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Issue #1607      August 21, 2013

Editorial

Vote as if the future depended on it

Labor Prime Minister Kevin Rudd and Liberal leader Tony Abbott are taking every opportunity to be seen with and amongst “the people”, in the streets, with children, at community meetings or in the workplace trying their hand. Every “photo opp” is carefully orchestrated, every line is scripted, with little room for spontaneity, let alone real debate about issues of concern to people. The Greens are largely shut out of the picture, with more attention to the attacks on them by Abbott and Rudd than on airing their pro-people, pro-environment policies.

“We will build a stronger economy”, Abbott parrots at every opportunity. “We will scrap the carbon tax, the mining tax, the NBN. We will stop the boats. We will run this country, we will say who comes into this country.” On and on he repeats the same lines, regardless of the questions asked. The other Liberal Party candidates trot out the same rehearsed lines and daren’t swerve from the prescribed text.

It is hard to imagine an election campaign so lacking in policy detail. There is little or no substance in the campaigns being run by Liberal and Labor. Nor by the mass media which is happy to focus on personal trivia and run the election battle along similar line to a presidential race between two personalities. The few reporters who ask more serious and penetrating questions are unable to extract serious responses. Abbott and Rudd continue to duck giving direct answers. While the electioneering lacks substance, both parties have serious agendas that should be aired so the electorate know what lies ahead after September 7.

The Liberals have announced an audit following the elections – the same approach as used by former PM John Howard. The audit is the excuse for not announcing details of cuts in services and to social welfare, sacking thousands of public servants, wage cuts and privatisations to come. The line will be that the cupboard is barer than Labor had ever acknowledged. Likewise with the GST, “no plans” yet, but a tax review following the elections will demonstrate the need to either expand its coverage to areas presently exempt or increase the rate or possibly do both. Individual workplace contracts will be back, but using the same language and flexibility clauses of the Fair Work Act. The Libs have already announced that they will strengthen the police powers of the Australian Building and Construction Commission. What they haven’t indicated is whether it will be extended to cover other industries.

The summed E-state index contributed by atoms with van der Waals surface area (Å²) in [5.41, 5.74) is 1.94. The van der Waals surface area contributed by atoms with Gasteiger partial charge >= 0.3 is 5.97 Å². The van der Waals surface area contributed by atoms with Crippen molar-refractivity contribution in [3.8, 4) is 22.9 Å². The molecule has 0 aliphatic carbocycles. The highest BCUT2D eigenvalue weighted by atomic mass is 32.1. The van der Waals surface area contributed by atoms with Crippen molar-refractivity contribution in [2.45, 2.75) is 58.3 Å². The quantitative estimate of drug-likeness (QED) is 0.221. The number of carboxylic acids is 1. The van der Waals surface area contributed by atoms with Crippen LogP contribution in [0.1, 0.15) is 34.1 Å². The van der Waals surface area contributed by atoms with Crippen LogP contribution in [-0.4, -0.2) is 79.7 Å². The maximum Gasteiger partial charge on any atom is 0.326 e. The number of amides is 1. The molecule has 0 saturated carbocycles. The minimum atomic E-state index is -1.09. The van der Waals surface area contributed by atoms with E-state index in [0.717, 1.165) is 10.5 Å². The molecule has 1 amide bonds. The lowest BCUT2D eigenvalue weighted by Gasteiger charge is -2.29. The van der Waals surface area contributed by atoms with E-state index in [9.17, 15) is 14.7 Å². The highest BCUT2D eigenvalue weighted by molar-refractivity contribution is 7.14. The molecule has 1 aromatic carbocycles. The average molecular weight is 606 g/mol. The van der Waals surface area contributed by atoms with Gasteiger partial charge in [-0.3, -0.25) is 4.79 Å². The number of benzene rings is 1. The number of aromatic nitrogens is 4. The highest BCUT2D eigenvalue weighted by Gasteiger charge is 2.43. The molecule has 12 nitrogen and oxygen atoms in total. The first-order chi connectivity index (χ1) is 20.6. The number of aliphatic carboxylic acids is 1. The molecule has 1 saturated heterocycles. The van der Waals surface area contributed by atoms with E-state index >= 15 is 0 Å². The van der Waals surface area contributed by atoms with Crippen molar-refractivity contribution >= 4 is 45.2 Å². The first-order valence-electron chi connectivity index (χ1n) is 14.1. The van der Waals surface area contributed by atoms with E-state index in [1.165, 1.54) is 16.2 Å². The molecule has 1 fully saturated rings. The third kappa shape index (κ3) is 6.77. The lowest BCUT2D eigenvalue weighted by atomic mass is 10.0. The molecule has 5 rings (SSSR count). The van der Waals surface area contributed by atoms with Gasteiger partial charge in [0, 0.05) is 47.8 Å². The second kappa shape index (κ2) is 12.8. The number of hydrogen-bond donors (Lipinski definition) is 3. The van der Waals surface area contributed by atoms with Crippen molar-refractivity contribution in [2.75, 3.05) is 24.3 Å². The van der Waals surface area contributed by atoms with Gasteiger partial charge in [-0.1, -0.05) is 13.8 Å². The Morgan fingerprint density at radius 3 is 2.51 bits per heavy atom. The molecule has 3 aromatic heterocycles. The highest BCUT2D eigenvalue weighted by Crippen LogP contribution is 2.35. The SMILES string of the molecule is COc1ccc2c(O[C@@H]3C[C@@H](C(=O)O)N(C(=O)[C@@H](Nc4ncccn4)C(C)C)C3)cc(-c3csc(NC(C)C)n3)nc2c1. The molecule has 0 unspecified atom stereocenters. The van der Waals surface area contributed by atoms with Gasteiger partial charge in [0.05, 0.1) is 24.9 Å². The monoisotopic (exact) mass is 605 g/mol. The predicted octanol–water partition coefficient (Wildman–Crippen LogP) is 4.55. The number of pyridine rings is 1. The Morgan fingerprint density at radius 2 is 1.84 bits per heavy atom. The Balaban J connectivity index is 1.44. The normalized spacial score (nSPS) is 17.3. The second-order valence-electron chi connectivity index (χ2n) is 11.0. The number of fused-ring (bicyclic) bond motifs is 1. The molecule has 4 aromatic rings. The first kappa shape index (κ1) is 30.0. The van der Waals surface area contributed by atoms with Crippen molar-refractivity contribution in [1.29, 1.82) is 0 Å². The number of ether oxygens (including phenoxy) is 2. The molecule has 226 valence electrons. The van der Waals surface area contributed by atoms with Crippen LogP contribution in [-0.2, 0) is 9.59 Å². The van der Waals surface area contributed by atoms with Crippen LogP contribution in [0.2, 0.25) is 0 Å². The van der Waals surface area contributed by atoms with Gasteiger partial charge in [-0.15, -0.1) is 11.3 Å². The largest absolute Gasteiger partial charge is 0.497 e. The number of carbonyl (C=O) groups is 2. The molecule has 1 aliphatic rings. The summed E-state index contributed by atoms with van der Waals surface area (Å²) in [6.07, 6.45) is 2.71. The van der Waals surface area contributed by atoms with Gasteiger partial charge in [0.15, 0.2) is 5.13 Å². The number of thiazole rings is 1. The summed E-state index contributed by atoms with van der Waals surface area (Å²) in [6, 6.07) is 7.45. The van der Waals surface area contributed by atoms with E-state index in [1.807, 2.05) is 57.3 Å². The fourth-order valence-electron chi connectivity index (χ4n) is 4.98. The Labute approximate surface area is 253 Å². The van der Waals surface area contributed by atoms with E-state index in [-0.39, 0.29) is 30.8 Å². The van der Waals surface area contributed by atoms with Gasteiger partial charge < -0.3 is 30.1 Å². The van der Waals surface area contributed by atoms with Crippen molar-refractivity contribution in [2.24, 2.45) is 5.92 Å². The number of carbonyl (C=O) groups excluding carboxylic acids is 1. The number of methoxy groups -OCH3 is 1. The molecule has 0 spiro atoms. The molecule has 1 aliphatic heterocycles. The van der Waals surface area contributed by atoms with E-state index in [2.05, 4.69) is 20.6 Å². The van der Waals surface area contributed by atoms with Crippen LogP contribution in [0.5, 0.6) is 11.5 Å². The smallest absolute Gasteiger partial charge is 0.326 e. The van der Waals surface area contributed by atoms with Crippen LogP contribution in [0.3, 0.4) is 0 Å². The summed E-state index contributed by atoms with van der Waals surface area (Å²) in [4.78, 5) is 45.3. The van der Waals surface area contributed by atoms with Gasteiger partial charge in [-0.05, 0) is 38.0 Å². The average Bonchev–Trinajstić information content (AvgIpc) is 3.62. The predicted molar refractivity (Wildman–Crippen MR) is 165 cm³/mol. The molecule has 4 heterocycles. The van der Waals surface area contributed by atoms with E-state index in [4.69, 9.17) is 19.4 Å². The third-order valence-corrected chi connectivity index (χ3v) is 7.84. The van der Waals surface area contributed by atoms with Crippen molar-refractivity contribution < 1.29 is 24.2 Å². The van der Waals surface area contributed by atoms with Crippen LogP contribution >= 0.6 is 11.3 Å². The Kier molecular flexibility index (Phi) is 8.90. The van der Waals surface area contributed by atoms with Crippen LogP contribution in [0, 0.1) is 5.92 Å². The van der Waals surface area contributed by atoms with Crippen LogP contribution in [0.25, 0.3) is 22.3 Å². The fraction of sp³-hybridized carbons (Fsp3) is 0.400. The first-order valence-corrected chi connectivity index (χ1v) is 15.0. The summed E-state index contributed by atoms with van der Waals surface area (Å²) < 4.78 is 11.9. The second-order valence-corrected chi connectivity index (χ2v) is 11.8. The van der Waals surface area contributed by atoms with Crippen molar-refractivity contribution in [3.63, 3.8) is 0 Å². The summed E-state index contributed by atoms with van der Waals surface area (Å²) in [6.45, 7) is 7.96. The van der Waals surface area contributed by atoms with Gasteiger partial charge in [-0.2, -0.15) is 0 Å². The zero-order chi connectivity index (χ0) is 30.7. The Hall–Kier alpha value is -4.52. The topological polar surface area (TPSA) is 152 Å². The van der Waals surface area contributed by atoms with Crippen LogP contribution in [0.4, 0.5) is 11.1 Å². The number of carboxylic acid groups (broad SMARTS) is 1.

As for Labor, Rudd is persisting with outdoing the Coalition in its cruel and inhumane treatment of asylum seekers. Neither leader pays any attention to their obligations under international law. Rudd’s latest vote catcher is for the Northern Territory to become a special economic zone with lower company tax rates. No details on “the simplified investment rules and streamlined regulation” he promises. Will that involve deregulation of the labour market, lower wages, deunionisation? Labor will also be doing some cutting of its own if elected, but just how deep is being kept under wraps like the Liberal cuts.

The one voice of sanity in the election campaign, the Greens, is receiving token coverage. Much more is being said to counter the Greens, to marginalise them, and so protect the two-party system. None-the-less the Greens are running a highly principled and planned campaign around burning issues of importance to people and the planet and making good use of social media and supporters on the ground. The Coalition is preferencing the Greens last, it would prefer Labor won than risk a Green candidate being elected. Abbott is particularly concerned that Greens MP Adam Bandt might be re-elected to the Lower House. He is trying to goad Labor into distancing itself from the Greens and has thrown out a challenge to Rudd to also put the Greens last.

The Communist Party of Australia is advocating support for the Greens in the Senate to prevent the Coalition from gaining an absolute majority in that House. In the Lower House it is urging support for left and progressive candidates, including Greens and independents.

Next article – Government urged to adopt tobacco tax increase

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